When it comes to the two companies’ store footprints, the clean team can assess existing footprints and generate ideas for optimizing them. For instance, the team may suggest conversions from one footprint to another to best serve consumers’ needs (such as by changing a company A to a company B store).
Using clean teams to quantify high-value synergies can significantly accelerate and maximize synergy capture. For example, a retailer that invests in three months’ worth of clean-team planning for COGS synergies before closing day can accelerate capture of those synergies by three months. This translates into about 25% (three-twelfths) of COGS run-rate synergies in terms of additional cash generation. More rigorous planning can result in identification of higher synergies. We have seen companies identify synergies that are over 50% higher than the due diligence estimates, which are often on the more conservative side for a lower-risk deal valuation. (See Exhibit 3.) In most cases, such results represent a handsome return on the investment in synergy planning and the clean team before close.
4. Mitigate the Risk of Unrest and Culture Conflicts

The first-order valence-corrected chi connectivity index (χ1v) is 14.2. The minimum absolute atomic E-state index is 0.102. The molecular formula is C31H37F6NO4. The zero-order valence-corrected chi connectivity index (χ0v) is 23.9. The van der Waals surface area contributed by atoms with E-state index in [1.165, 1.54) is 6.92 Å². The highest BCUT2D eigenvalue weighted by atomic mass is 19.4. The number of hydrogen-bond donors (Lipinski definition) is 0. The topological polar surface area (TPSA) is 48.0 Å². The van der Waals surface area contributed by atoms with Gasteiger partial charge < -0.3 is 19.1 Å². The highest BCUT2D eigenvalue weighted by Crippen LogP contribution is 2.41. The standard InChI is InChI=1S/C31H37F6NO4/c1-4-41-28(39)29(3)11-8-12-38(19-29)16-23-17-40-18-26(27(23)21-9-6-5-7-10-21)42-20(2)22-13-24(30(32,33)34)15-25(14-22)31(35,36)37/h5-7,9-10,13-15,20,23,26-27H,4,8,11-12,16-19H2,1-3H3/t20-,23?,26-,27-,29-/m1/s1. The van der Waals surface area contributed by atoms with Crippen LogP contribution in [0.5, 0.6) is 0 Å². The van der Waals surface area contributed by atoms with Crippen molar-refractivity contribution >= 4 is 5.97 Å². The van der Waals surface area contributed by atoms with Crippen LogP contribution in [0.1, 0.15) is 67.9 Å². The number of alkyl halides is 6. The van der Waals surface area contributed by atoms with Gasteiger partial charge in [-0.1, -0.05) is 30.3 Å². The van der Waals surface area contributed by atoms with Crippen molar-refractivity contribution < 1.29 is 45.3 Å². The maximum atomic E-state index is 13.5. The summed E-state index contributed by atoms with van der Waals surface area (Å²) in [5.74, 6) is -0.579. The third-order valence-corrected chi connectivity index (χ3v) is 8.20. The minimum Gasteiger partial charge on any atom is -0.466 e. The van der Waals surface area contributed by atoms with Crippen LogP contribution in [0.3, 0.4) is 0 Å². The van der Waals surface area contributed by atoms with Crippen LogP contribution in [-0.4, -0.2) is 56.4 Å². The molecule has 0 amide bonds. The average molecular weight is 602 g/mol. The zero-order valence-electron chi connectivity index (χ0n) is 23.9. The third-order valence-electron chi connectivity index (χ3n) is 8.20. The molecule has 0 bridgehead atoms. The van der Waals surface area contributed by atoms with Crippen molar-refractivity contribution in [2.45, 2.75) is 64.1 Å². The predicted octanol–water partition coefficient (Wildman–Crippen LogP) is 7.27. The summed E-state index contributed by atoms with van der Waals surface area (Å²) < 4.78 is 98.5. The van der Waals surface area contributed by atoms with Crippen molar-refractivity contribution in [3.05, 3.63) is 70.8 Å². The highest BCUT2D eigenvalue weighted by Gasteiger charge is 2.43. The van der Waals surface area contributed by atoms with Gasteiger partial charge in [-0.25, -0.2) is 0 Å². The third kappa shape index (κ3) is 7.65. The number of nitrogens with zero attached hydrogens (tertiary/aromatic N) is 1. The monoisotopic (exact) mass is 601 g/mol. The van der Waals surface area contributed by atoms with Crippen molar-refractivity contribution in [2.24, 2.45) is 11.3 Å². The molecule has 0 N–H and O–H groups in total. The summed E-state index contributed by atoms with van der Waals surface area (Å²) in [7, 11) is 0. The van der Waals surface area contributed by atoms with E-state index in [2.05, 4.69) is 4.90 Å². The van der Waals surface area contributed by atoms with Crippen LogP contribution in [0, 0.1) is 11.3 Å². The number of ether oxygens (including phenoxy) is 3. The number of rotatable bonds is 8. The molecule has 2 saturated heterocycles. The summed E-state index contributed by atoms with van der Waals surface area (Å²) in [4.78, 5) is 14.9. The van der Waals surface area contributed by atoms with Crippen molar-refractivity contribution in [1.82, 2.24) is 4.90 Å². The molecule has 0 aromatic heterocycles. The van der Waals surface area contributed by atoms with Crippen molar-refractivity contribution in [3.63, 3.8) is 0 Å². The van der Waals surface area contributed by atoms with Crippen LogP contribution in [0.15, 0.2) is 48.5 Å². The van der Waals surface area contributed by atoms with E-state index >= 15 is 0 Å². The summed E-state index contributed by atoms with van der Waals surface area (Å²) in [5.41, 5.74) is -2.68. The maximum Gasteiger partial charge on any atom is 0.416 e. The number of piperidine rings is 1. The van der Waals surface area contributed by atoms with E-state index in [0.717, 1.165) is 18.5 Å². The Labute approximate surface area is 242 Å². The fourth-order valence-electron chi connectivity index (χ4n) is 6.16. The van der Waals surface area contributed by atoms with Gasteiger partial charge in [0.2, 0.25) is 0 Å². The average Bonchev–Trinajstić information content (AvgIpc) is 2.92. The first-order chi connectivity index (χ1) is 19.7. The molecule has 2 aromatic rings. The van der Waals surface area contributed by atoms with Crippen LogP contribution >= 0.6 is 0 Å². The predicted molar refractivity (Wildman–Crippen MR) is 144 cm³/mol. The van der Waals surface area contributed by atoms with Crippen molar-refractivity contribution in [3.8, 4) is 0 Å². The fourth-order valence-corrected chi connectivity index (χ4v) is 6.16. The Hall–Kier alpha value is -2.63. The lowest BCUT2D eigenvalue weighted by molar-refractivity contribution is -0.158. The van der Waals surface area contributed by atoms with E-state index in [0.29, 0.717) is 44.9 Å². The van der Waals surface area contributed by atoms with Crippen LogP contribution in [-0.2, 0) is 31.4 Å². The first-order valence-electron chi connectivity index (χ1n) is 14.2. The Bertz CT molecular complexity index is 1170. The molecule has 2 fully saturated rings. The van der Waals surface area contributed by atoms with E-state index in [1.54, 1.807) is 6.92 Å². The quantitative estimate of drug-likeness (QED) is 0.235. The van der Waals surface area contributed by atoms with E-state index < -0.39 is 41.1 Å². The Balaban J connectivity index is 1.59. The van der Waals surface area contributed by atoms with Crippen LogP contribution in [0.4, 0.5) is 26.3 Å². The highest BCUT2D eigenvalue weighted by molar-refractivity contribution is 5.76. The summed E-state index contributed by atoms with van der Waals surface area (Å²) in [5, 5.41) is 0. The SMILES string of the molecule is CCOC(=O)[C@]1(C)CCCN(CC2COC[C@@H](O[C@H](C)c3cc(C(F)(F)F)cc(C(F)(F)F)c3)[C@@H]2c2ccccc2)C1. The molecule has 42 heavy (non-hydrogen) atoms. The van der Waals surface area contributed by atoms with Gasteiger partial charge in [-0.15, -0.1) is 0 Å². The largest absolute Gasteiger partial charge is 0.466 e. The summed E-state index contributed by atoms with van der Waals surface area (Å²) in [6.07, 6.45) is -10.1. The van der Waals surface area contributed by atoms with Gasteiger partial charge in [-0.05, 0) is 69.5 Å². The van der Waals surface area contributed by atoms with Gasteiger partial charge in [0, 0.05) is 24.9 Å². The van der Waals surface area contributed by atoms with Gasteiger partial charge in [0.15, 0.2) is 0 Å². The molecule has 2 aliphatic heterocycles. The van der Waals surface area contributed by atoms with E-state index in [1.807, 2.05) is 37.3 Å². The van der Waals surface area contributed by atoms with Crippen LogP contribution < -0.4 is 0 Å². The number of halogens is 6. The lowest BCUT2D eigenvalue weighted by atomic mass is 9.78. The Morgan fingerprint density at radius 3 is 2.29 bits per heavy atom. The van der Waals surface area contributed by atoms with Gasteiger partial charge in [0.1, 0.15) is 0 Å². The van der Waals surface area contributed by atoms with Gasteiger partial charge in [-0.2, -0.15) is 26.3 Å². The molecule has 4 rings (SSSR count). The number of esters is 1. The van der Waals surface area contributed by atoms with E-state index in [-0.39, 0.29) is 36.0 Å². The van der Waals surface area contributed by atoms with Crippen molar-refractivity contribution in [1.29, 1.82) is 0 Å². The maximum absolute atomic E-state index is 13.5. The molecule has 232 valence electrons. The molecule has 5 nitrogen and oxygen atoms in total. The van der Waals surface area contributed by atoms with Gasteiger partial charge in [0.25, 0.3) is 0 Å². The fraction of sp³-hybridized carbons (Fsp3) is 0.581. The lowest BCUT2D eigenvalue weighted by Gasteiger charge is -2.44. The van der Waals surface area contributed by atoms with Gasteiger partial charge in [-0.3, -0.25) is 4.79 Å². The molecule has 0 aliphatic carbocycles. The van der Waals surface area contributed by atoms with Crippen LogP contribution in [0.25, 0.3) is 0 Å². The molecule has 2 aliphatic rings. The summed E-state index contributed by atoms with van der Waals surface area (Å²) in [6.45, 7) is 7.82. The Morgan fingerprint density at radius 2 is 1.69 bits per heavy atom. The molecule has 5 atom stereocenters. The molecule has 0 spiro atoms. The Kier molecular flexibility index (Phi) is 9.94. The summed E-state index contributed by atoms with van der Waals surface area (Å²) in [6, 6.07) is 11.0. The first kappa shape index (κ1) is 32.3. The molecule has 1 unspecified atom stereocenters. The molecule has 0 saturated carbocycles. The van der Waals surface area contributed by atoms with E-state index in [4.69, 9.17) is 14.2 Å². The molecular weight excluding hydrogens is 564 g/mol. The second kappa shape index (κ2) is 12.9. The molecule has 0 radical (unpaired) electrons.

M&A deals can spark disruption and unrest among managers and employees in the acquiring and acquired company alike—before and after closing day. Before the close, people on both sides often worry about how the deal will affect them. They wonder if they will keep their jobs, if their responsibilities will change, or if they will have to move to a different team or report to a new supervisor. Two companies with vastly different organizational cultures (a common occurrence in increasingly consolidated industries) can experience an us-versus-them mentality. And conflicts over “how we do things around here” can erupt postmerger.
To guard against such disruption, integration planners need to manage the “softer,” human side of the deal with as much rigor as they manage the “harder” aspects, such as synergy quantification. Defining the desired culture and making smart choices about organization design can prove invaluable.
Define the desired culture. Integration planners can use workforce surveys to gauge how the two companies are similar or different in terms of organizational culture. They then need to define what kind of culture they want the newly combined entity to exhibit. Cultural considerations can range from how people make decisions and whether job performance is based on individual or collective achievement to how much value is placed on risk taking and counterintuitive ideas.
Once planners have developed a clear picture of the desired culture, they should design change initiatives aimed at fostering the attitudes and behaviors associated with that culture. For example, suppose leaders in the newly combined entity want to encourage a more innovative, customer-focused culture. They may decide to offer training programs that will help managers and employees practice behaviors essential to such a culture—exposing themselves to unfamiliar ideas, for example, and interacting more frequently with customers. Planners must also ensure that each change initiative has an executive sponsor, skilled implementation leaders, and adequate resources to ensure successful execution.